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Some childhood speech and language impairments precede psychosis but it is not clear whether they also precede adolescent psychotic experiences and whether this association is specific to psychotic experiences.Methods
Pragmatic language and expressive speech and language (parent-assessed using the Children's Communication Checklist) at age 9 and psychotic experiences and depression at ages 12 and 18 were investigated in 7659 participants from the Avon Longitudinal Study of Parents and Children. Associations were investigated using multivariate modelling.Results
Poorer pragmatic language at 9 years was associated with psychotic experiences at both ages (12 years OR 1.22, 95% CI 1.11, 1.34; 18 years OR 1.25, 95% CI 1.10, 1.41) but only with depression at 18 years (OR 1.10, 95% CI 1.00, 1.22). Poorer expressive speech and language ability was not associated with psychotic experiences or depression at either age. There was evidence that pragmatic language was specifically associated with psychotic experiences at age 12 but no evidence that the strength of any of the associations changed over time.Conclusions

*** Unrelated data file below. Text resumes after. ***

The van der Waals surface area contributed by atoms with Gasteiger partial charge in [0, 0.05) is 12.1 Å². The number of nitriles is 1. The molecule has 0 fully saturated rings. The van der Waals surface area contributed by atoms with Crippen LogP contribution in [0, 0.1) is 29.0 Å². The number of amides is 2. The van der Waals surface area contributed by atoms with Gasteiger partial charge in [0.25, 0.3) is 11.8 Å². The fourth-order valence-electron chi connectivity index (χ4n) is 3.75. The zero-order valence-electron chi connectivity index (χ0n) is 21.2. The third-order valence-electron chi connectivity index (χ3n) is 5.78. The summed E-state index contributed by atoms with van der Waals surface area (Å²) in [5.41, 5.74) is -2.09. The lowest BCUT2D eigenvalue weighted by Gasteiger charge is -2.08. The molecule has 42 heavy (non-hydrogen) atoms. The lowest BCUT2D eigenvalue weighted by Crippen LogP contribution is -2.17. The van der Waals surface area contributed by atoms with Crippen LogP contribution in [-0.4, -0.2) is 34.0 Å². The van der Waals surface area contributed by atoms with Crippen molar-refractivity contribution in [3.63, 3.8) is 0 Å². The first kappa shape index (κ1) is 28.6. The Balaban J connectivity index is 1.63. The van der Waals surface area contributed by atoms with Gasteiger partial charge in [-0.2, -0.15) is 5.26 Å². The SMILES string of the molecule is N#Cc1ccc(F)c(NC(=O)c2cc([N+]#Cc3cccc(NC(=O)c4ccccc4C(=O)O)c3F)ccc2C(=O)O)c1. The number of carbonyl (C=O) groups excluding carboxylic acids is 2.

Deficits in pragmatic language precede early and late adolescent psychotic experiences and early adolescent depression. Interventions aimed at helping children improve pragmatic language skills may reduce the incidence of adolescent psychopathology and associated psychological disorder and dysfunction later in life.
- Pragmatic language
- Expressive speech and language
- Adolescent psychotic experiences
- Adolescent depression
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- 1 Finished
Lewis, G. H.
1/10/08 → 1/04/13
- Bristol Medical School (PHS) - Deputy Chief Operating Officer ALSPAC, Research Fellow (Quantitative in Primary Care)
- Bristol Population Health Science Institute
- Centre for Academic Mental Health
- Centre for Academic Primary Care
Person: Academic , Member, Professional and Administrative